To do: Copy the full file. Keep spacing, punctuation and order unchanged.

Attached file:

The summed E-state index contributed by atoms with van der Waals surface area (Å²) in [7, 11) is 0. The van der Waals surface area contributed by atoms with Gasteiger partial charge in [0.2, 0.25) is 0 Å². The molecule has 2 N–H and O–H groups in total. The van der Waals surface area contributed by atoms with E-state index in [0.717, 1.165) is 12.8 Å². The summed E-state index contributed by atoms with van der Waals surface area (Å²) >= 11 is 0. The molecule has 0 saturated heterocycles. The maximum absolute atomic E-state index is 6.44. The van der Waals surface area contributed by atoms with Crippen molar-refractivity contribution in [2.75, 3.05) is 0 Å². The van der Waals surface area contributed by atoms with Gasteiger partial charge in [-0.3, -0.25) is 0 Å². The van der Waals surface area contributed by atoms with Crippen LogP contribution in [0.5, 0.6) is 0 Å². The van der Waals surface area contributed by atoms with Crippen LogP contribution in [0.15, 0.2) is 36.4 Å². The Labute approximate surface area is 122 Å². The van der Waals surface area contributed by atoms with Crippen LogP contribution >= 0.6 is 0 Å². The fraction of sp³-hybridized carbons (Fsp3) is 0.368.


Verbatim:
The summed E-state index contributed by atoms with van der Waals surface area (Å²) in [7, 11) is 0. The van der Waals surface area contributed by atoms with Gasteiger partial charge in [0.2, 0.25) is 0 Å². The molecule has 2 N–H and O–H groups in total. The van der Waals surface area contributed by atoms with E-state index in [0.717, 1.165) is 12.8 Å². The summed E-state index contributed by atoms with van der Waals surface area (Å²) >= 11 is 0. The molecule has 0 saturated heterocycles. The maximum absolute atomic E-state index is 6.44. The van der Waals surface area contributed by atoms with Crippen molar-refractivity contribution in [2.75, 3.05) is 0 Å². The van der Waals surface area contributed by atoms with Gasteiger partial charge in [-0.3, -0.25) is 0 Å². The van der Waals surface area contributed by atoms with Crippen LogP contribution in [0.5, 0.6) is 0 Å². The van der Waals surface area contributed by atoms with Crippen LogP contribution in [0.15, 0.2) is 36.4 Å². The Labute approximate surface area is 122 Å². The van der Waals surface area contributed by atoms with Crippen LogP contribution >= 0.6 is 0 Å². The fraction of sp³-hybridized carbons (Fsp3) is 0.368.